First drive: Suzuki Swift Sport
Key features: More power, more economy, six-speed gearbox
Our view: Bearing the name Swift was always going to spark certain expectations of Suzuki’s supermini, and generally it’s delivered, regarded as one of the more push-on members of the small car sector. And none more so than its flagship model, the Swift Sport.
Now there is a new Sport, in showrooms in January 2012 and facing the challenge of pleasing the surprisingly high number of diehard fans earned by its predecessor – 6,000 in the UK alone.
The newcomer is of course based on the all-new Swift launched last year, and its sportification programme looks promising on paper.
There is a new engine of 1.6 litres, clearly bigger than the standard Swift’s 1.2, yet both more potent and more efficient than its Sport predecessor – despite the fact that it is based on the older engine.
Where that offered 123bhp and 109lbft of torque, the new unit serves up 134 horses and 118lbft of torque, good enough to shave two tenths off the 0-62mph time. It passes the mark in 8.7 seconds and goes on to 121mph.
Yet the newcomer also returns 44.1mpg and 147g/km of CO2, the old engine managing only 39.8 and 165.
The engine is coupled to a six-speed manual transmission (the old one only had five speeds), while handling enhancements centre on a new design of 17-inch alloy wheel, each a kilo lighter than its predecessor.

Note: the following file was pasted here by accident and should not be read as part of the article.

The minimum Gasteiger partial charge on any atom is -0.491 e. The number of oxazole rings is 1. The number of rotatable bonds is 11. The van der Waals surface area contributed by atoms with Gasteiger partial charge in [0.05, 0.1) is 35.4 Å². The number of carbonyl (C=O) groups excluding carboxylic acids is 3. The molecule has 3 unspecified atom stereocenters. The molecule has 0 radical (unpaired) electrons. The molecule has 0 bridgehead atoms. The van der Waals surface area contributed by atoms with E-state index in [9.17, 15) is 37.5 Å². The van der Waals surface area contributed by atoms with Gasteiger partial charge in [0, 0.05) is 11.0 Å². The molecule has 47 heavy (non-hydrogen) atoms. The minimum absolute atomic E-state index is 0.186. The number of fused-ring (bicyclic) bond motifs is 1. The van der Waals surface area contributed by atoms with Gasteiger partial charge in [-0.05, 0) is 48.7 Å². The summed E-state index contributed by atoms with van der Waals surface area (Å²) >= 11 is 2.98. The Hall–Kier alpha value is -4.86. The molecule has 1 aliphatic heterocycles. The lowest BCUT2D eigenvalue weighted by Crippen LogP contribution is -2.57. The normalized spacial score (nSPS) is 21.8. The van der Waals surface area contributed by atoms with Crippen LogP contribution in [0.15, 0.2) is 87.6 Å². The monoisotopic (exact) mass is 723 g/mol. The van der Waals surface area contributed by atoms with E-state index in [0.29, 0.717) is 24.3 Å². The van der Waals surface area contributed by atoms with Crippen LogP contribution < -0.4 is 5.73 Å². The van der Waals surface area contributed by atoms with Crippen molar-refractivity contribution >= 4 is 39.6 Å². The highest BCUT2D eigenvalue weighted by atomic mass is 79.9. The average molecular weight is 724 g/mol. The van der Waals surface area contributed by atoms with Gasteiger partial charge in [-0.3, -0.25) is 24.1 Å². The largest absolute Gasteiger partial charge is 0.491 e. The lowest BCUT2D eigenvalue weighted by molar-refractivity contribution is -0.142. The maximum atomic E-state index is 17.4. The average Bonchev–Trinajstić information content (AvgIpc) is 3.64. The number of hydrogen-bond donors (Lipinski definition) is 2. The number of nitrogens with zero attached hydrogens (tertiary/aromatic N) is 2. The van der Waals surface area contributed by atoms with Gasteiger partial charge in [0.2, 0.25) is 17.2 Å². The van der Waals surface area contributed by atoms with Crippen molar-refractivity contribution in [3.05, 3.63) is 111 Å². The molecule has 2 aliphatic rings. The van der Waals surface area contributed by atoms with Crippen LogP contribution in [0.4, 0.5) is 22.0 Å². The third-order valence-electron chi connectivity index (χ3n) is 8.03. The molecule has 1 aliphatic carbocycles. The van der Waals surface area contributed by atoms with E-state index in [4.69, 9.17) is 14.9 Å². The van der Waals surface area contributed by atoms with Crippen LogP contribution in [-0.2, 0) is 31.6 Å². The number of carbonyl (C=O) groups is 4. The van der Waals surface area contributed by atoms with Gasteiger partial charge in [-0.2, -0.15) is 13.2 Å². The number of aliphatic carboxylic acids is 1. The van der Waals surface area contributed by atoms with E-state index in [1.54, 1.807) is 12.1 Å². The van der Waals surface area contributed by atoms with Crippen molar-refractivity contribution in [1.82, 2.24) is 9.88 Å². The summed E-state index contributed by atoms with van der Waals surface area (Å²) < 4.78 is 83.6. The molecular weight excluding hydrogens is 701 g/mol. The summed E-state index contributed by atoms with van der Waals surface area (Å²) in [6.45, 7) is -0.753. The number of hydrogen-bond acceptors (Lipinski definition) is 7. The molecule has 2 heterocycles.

Suzuki aims for, and achieves, a suitably sporty look on its new car, with aerodynamic add-ons both controlling lift and making the car appear lower to the ground. Inside gets the treatment too, with sporty seats of course and a neat five-dial instrument cluster.
So all good on paper, but do the actions live up to the words? Well yes, to a degree… The car feels nippy, so long as you make plentiful use of the gears, and it eats up motorway miles with push-on confidence.
However it’s in the twisty bits, of which the mountainous launch test route around Barcelona boasted plenty, where one or two questions are asked.
There’s no lack of grip, or difficulty of placing, it’s just that one feels just a little less involved compared to the older Sport. A somewhat over-muscled self-centreing action to the steering wheel adds to a sense of mild bemusement.
One gets to the end of the drive having enjoyed it (enjoyment being a vital factor with the Sport’s target audience) but with a few nagging doubts at the back of the mind.
The Swift Sport goes on sale at around £14,500 and for that you get a standard equipment list that includes projector headlamps with a wash function, fog lamps, auto air con, a push-button start, cruise control, a Bluetooth connection and tinted rear glass.
The new Swift Sport is indeed a move forward compared to its predecessor, and it’s good. It’s just not quite great…
Model Tested: Suzuki Swift Sport
On Sale: January 2012
Price: £14,500 approx (tbc)
Engine: 1.6-litre petrol
Power (bhp): 134
Torque (lb/ft): 118
0-62mph (sec): 8.7
Top speed (mph): 121
Fuel economy (combined, mpg): 44.1
CO2 emissions (g/km): 147
Key rival: Renaultsport Twingo
Test date: November 2011
Words by: Andrew Charman